An entire village of workers awaits in anticipation - ready for the sight of first bloom in the vast saffron fields outside Herat, Afghanistan. Once the lilac-colored petals open and reveal precious ruby threads, it unleashes a frenzy of activity over the next 25 days to harvest and process the precious saffron spice.
Read on to learn how a buried corm of the saffron crocus transforms into the fragrant Rumi Spice saffron enjoyed for its floral scent and complex flavor imbued into dishes.
Although the saffron harvest season, October and November, are the busiest months, this growing cycle started several years ago when farmers planted the saffron corms.
The corms - think of a ginger root - are what the leaves, stems, and eventually, flowers will grow out of. They are also how saffron propagates as it does not reproduce with bees and saffron seeds. Instead, they develop "daughter" corms after the end of harvest, which eventually split off.
Our partner Afghan saffron farmers pay careful attention to detail on the depth and spacing of the corms. Plant them too deep, and they will freeze during a cold winter. If planted too shallow, they will burn up in the hot summer months. Farmers hone their skills over time by observing the region's climate and learning how to adapt to what nature throws at them.
Saffron cultivation excels under full sunlight in regions with well-draining soil and dry, windy summers. Suppose you took a red marker and connected the saffron growing nations on a globe. You will see a saffron band, including notable producers Iran, Kashmir, Spain, and Afghanistan. All of these regions share climates ideal for high-quality saffron.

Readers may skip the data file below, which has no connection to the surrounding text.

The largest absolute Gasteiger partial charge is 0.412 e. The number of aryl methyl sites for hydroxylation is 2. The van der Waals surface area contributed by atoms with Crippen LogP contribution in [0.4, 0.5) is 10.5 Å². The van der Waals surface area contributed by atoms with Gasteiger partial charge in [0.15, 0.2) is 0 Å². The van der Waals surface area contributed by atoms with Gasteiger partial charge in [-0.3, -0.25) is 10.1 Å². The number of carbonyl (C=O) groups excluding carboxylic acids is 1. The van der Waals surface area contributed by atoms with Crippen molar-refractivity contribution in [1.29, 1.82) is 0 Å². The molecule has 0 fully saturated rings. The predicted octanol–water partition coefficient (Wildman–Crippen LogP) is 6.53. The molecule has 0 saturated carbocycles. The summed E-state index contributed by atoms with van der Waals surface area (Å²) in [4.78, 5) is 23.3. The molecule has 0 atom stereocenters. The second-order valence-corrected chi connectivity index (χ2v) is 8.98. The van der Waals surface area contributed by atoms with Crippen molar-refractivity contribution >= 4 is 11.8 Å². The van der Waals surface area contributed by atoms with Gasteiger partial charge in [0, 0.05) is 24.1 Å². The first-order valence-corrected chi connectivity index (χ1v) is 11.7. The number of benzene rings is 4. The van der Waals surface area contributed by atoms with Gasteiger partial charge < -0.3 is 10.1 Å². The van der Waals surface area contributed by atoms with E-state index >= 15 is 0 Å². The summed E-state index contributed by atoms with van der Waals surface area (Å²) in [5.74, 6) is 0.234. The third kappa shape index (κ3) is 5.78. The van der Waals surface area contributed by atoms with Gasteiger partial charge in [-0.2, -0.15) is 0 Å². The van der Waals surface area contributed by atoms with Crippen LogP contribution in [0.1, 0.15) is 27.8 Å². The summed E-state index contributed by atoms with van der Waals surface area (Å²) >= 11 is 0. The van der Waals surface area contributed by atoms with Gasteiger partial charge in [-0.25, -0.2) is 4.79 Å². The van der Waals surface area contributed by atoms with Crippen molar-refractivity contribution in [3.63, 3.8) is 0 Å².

Workers - mostly women - are up as early as 4 AM to pick the purple flowers to preserve the saffron stigmas' quality. They quickly but gently pluck flowers from the stem, gathering them in baskets. Over the next 20 to 25 days, this process repeats until all the saffron blooms.
The exact timing of the harvest varies each year based on weather and growing conditions. This year the region experienced early spring snow and rain, naturally irrigating the fields, and a mild summer, which resulted in a beautiful first bloom on October 6.
Baskets of purple flowers arrive at the processing center in Herat City. Women skillfully separate red stigmas (three per flower) from the petals by hand - their hands slowly dyed yellow over the day. One hundred fifty flowers are needed for just 1 gram of saffron. This time and labor-intensive process, concentrated within a 48-hour window, explains why saffron is so expensive.
The women in this facility take great pride in the quality of the saffron that flows through there. Many have worked hard, long hours to acquire the skills to harvest and oversee premium Afghan saffron production.
At the end of harvest, farmers and producers gather together to celebrate the successful harvest. Farmers display a sampling of the year's crop and field questions from other farmers interested in starting saffron fields of their own.
This gathering is also an excellent opportunity for producers and farmers to share and learn from each other. Everyone understands that sharing ideas and techniques helps bolster the value of their saffron around the world. This attitude has led to the consistent recognition of Afghan saffron as one of the world's best in quality.
We are so grateful to you. Each spice you purchase enables Rumi Spice to bring more farmers into our network, share more technical training, and hire more women to create economic opportunities as populous as the purple flowers that dot the Afghan fields every fall harvest.